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Minimum alveolar sevoflurane concentrations required for insertion of the cuffed oropharyngeal airway and the laryngeal mask airway: a comparative study

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Both the cuffed oropharyngeal airway and the laryngeal mask airway share a similar property of being less stimulating to the upper airway than the tracheal tube. This study was conducted to compare sevoflurane concentrations required for insertion of the cuffed oropharyngeal airway and the laryngeal mask airway in elderly and young adult patients. Forty-one elderly (65–90 years) and 34 young adult (18–50 years) patients, scheduled for elective surgery during spontaneous breathing anaesthesia were randomly assigned to either the cuffed oropharyngeal airway or the laryngeal mask airway group. After a predetermined end-tidal concentration of sevoflurane had been established and maintained for at least 20 min, insertion of the device was attempted without neuromuscular relaxants or other adjuvants. Each concentration at which insertion of the device was attempted was predetermined by modification of Dixon's up-and-down method with 0.5% as the step size. Sevoflurane MACCOPA [mean 1.17 (SD 0.38)%, 0.77–1.56% (95% CI)] was significantly less than MACLMA [2.00 (0.52)%, 1.45–2.55%, p < 0.05] for elderly patients. Similarly, sevoflurane MACCOPA [1.33 (0.38)%, 0.94–1.73%] was significantly less than MACLMA [2.00 (0.42)%, 1.56–2.44%, p < 0.05] for young adult patients. There were no significant differences in either MACCOPA or MACLMA between the elderly and the young adult patients. We conclude that the insertion of the cuffed oropharyngeal airway can be accomplished at a lower sevoflurane concentration, and hence, is less stimulating to the upper airway than that of the laryngeal mask airway.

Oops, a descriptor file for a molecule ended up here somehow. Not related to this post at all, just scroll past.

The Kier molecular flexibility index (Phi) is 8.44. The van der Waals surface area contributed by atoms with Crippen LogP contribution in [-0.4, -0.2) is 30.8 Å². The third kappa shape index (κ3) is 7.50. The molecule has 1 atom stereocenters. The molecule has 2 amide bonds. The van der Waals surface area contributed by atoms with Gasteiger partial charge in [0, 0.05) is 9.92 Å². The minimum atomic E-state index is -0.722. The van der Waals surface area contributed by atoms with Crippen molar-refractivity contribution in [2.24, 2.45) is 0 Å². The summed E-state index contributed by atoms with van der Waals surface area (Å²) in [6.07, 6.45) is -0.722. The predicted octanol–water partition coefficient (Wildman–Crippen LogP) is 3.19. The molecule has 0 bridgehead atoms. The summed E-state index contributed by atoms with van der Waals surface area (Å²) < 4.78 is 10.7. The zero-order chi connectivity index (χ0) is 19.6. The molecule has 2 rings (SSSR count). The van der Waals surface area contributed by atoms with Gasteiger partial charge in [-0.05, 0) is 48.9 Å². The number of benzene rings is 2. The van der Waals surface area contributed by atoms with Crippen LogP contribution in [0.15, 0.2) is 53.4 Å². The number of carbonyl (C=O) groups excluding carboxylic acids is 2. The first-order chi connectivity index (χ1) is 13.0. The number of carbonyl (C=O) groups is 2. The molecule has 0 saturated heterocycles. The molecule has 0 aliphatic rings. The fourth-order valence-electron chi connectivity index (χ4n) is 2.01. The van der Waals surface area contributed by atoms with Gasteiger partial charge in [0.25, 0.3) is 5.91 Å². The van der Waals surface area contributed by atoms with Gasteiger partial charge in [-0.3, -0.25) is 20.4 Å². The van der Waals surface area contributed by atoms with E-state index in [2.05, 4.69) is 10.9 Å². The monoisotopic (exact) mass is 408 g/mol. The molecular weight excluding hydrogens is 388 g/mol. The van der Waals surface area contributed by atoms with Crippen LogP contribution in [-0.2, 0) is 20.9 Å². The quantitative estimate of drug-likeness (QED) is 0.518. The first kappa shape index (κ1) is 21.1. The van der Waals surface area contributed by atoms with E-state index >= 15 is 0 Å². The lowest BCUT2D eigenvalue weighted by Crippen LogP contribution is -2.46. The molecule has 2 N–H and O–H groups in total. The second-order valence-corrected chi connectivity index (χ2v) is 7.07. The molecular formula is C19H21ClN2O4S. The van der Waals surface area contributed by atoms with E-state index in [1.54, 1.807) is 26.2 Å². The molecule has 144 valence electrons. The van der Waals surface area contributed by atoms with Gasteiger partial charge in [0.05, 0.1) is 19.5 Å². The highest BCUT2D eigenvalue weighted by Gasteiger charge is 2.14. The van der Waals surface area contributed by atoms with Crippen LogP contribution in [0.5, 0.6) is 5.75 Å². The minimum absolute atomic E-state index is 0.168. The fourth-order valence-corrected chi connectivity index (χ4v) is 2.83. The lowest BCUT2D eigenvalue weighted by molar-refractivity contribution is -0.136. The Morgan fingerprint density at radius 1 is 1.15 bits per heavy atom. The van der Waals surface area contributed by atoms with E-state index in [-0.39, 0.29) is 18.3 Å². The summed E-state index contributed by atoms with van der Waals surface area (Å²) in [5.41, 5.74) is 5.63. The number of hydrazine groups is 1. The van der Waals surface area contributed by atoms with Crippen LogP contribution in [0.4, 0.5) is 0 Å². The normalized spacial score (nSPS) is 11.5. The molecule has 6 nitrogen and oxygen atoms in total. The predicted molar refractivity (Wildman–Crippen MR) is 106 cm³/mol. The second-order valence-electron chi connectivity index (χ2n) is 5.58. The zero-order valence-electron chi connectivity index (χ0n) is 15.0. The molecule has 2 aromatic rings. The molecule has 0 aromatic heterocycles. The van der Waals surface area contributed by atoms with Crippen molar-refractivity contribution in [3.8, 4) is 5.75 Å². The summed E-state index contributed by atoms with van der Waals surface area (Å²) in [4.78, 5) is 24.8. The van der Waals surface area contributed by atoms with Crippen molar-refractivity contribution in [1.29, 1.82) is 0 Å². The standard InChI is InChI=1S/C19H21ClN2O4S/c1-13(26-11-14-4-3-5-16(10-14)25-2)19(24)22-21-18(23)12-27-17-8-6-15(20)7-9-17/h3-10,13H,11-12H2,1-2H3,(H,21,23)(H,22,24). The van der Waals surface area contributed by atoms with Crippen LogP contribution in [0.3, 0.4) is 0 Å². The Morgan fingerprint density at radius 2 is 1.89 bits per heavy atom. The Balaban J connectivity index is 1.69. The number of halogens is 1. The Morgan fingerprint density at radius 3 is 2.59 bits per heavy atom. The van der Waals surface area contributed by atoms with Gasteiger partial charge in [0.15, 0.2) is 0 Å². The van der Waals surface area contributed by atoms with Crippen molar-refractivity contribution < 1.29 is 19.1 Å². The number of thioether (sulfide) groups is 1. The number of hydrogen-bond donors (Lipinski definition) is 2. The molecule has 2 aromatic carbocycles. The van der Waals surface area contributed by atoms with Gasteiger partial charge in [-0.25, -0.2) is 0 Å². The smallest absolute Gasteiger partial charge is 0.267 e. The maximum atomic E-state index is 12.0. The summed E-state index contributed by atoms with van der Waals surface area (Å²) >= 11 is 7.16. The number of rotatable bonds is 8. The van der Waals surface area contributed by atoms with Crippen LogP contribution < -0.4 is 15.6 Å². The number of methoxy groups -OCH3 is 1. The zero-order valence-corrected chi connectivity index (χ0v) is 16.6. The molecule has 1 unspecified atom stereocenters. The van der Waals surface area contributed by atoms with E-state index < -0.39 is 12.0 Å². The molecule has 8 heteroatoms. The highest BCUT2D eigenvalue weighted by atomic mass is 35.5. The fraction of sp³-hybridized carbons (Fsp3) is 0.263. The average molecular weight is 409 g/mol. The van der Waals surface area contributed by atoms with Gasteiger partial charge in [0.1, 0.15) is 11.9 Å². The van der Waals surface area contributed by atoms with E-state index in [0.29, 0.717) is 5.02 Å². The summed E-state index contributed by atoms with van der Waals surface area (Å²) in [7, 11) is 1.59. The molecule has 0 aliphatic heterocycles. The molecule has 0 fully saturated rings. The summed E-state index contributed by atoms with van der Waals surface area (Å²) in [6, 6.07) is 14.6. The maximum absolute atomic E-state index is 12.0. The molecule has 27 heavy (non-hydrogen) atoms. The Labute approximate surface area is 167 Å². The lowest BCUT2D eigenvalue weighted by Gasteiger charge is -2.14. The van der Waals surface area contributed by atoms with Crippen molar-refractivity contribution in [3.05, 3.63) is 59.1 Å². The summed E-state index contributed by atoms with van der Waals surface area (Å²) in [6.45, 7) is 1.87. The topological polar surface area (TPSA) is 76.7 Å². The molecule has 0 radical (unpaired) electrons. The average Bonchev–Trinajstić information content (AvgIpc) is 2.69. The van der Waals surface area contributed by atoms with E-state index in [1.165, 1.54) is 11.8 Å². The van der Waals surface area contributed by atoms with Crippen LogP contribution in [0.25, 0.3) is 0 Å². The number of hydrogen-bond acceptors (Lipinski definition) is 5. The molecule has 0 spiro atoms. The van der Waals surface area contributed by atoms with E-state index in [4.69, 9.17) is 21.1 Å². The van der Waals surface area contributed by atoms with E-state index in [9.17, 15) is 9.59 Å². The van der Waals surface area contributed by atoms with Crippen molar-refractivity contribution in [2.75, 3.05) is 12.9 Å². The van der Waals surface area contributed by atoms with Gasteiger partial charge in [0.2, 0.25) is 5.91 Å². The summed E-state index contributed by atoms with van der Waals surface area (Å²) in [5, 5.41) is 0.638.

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Keywords: Anaesthetics, volatile; sevoflurane; Equipment; laryngeal mask airway, cuffed oropharyngeal airway

Document Type: Research Article

Affiliations: 1: Associate Professor, 2: Anaesthetist-in-Chief, Mito Saiseikai General Hospital, Japan 3: Professor and Chairman, Department of Anaesthesia, Akita University School of Medicine, Hondo1-1-1, Akita-shi, Akita-ken 010-8543, Japan,

Publication date: 01 December 1999

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